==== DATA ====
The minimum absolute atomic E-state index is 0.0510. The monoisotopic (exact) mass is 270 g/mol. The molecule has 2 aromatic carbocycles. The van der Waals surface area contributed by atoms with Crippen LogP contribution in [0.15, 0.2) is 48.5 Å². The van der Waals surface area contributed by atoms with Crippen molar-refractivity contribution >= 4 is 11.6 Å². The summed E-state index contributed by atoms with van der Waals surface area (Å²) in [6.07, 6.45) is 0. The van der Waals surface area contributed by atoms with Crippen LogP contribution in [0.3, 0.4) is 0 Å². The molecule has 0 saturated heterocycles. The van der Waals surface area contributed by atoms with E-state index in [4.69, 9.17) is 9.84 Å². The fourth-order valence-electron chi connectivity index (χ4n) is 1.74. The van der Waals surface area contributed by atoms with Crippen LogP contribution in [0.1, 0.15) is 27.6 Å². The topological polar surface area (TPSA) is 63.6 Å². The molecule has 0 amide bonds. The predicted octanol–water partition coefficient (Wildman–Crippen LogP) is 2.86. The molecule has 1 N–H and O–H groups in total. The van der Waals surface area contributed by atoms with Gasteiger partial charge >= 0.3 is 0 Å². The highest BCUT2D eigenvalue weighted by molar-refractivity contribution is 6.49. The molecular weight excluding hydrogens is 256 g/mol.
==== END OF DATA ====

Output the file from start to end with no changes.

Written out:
The minimum absolute atomic E-state index is 0.0510. The monoisotopic (exact) mass is 270 g/mol. The molecule has 2 aromatic carbocycles. The van der Waals surface area contributed by atoms with Crippen LogP contribution in [0.15, 0.2) is 48.5 Å². The van der Waals surface area contributed by atoms with Crippen molar-refractivity contribution >= 4 is 11.6 Å². The summed E-state index contributed by atoms with van der Waals surface area (Å²) in [6.07, 6.45) is 0. The van der Waals surface area contributed by atoms with Crippen LogP contribution in [0.3, 0.4) is 0 Å². The molecule has 0 saturated heterocycles. The van der Waals surface area contributed by atoms with E-state index in [4.69, 9.17) is 9.84 Å². The fourth-order valence-electron chi connectivity index (χ4n) is 1.74. The van der Waals surface area contributed by atoms with Crippen LogP contribution in [0.1, 0.15) is 27.6 Å². The topological polar surface area (TPSA) is 63.6 Å². The molecule has 0 amide bonds. The predicted octanol–water partition coefficient (Wildman–Crippen LogP) is 2.86. The molecule has 1 N–H and O–H groups in total. The van der Waals surface area contributed by atoms with Gasteiger partial charge >= 0.3 is 0 Å². The highest BCUT2D eigenvalue weighted by molar-refractivity contribution is 6.49. The molecular weight excluding hydrogens is 256 g/mol.